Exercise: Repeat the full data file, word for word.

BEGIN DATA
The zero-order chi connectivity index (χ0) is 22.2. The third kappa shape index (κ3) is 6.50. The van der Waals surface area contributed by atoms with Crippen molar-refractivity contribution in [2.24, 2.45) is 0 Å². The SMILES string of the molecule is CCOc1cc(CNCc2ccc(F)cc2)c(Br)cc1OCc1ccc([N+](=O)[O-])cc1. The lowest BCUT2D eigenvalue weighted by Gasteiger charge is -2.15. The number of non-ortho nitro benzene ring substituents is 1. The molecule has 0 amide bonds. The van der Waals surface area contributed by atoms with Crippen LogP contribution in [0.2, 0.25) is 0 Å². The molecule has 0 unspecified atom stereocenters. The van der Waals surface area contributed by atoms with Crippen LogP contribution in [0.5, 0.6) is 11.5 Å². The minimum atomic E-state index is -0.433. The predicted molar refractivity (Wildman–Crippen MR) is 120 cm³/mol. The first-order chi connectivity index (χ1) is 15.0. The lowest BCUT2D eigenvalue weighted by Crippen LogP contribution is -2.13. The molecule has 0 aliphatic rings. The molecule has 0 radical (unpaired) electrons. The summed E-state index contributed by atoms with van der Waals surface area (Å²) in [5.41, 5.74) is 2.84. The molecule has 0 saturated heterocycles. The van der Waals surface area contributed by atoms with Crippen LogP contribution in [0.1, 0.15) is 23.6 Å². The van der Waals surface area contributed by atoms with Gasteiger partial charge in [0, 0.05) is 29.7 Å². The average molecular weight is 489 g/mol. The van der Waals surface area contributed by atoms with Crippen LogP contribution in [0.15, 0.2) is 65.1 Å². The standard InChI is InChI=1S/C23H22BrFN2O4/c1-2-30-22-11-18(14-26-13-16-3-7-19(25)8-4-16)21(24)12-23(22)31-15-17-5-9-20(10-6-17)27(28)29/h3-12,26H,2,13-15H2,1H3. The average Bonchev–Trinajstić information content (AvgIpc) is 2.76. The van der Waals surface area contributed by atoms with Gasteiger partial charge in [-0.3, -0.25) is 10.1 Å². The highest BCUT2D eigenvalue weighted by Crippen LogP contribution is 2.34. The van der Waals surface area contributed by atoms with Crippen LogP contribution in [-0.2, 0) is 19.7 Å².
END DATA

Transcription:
The zero-order chi connectivity index (χ0) is 22.2. The third kappa shape index (κ3) is 6.50. The van der Waals surface area contributed by atoms with Crippen molar-refractivity contribution in [2.24, 2.45) is 0 Å². The SMILES string of the molecule is CCOc1cc(CNCc2ccc(F)cc2)c(Br)cc1OCc1ccc([N+](=O)[O-])cc1. The lowest BCUT2D eigenvalue weighted by Gasteiger charge is -2.15. The number of non-ortho nitro benzene ring substituents is 1. The molecule has 0 amide bonds. The van der Waals surface area contributed by atoms with Crippen LogP contribution in [0.2, 0.25) is 0 Å². The molecule has 0 unspecified atom stereocenters. The van der Waals surface area contributed by atoms with Crippen LogP contribution in [0.5, 0.6) is 11.5 Å². The minimum atomic E-state index is -0.433. The predicted molar refractivity (Wildman–Crippen MR) is 120 cm³/mol. The first-order chi connectivity index (χ1) is 15.0. The lowest BCUT2D eigenvalue weighted by Crippen LogP contribution is -2.13. The molecule has 0 aliphatic rings. The molecule has 0 radical (unpaired) electrons. The summed E-state index contributed by atoms with van der Waals surface area (Å²) in [5.41, 5.74) is 2.84. The molecule has 0 saturated heterocycles. The van der Waals surface area contributed by atoms with Crippen LogP contribution in [0.1, 0.15) is 23.6 Å². The van der Waals surface area contributed by atoms with Gasteiger partial charge in [0, 0.05) is 29.7 Å². The average molecular weight is 489 g/mol. The van der Waals surface area contributed by atoms with Crippen LogP contribution in [0.15, 0.2) is 65.1 Å². The standard InChI is InChI=1S/C23H22BrFN2O4/c1-2-30-22-11-18(14-26-13-16-3-7-19(25)8-4-16)21(24)12-23(22)31-15-17-5-9-20(10-6-17)27(28)29/h3-12,26H,2,13-15H2,1H3. The average Bonchev–Trinajstić information content (AvgIpc) is 2.76. The van der Waals surface area contributed by atoms with Gasteiger partial charge in [-0.3, -0.25) is 10.1 Å². The highest BCUT2D eigenvalue weighted by Crippen LogP contribution is 2.34. The van der Waals surface area contributed by atoms with Crippen LogP contribution in [-0.2, 0) is 19.7 Å².